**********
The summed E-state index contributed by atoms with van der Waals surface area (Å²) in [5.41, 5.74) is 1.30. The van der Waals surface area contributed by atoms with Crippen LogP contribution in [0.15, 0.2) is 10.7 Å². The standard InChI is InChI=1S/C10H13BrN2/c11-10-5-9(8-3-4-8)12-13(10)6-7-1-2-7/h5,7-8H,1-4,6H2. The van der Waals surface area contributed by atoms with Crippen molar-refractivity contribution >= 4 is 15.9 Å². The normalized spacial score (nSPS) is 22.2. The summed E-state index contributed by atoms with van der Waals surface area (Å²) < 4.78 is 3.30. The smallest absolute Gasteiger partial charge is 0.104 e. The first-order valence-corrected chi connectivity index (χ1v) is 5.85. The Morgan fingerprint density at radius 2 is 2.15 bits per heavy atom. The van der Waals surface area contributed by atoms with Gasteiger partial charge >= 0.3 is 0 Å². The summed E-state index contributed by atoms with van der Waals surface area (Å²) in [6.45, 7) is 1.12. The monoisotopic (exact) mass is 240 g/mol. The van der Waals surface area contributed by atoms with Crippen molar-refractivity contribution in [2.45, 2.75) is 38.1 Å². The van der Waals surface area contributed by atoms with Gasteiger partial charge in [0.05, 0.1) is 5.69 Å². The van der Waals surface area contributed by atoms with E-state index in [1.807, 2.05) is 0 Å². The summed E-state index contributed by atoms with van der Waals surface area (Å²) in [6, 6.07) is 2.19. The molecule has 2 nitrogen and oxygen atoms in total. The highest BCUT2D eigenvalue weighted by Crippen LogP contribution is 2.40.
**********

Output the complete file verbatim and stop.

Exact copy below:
The summed E-state index contributed by atoms with van der Waals surface area (Å²) in [5.41, 5.74) is 1.30. The van der Waals surface area contributed by atoms with Crippen LogP contribution in [0.15, 0.2) is 10.7 Å². The standard InChI is InChI=1S/C10H13BrN2/c11-10-5-9(8-3-4-8)12-13(10)6-7-1-2-7/h5,7-8H,1-4,6H2. The van der Waals surface area contributed by atoms with Crippen molar-refractivity contribution >= 4 is 15.9 Å². The normalized spacial score (nSPS) is 22.2. The summed E-state index contributed by atoms with van der Waals surface area (Å²) < 4.78 is 3.30. The smallest absolute Gasteiger partial charge is 0.104 e. The first-order valence-corrected chi connectivity index (χ1v) is 5.85. The Morgan fingerprint density at radius 2 is 2.15 bits per heavy atom. The van der Waals surface area contributed by atoms with Gasteiger partial charge >= 0.3 is 0 Å². The summed E-state index contributed by atoms with van der Waals surface area (Å²) in [6.45, 7) is 1.12. The monoisotopic (exact) mass is 240 g/mol. The van der Waals surface area contributed by atoms with Crippen molar-refractivity contribution in [2.45, 2.75) is 38.1 Å². The van der Waals surface area contributed by atoms with Gasteiger partial charge in [0.05, 0.1) is 5.69 Å². The van der Waals surface area contributed by atoms with E-state index in [1.807, 2.05) is 0 Å². The summed E-state index contributed by atoms with van der Waals surface area (Å²) in [6, 6.07) is 2.19. The molecule has 2 nitrogen and oxygen atoms in total. The highest BCUT2D eigenvalue weighted by Crippen LogP contribution is 2.40.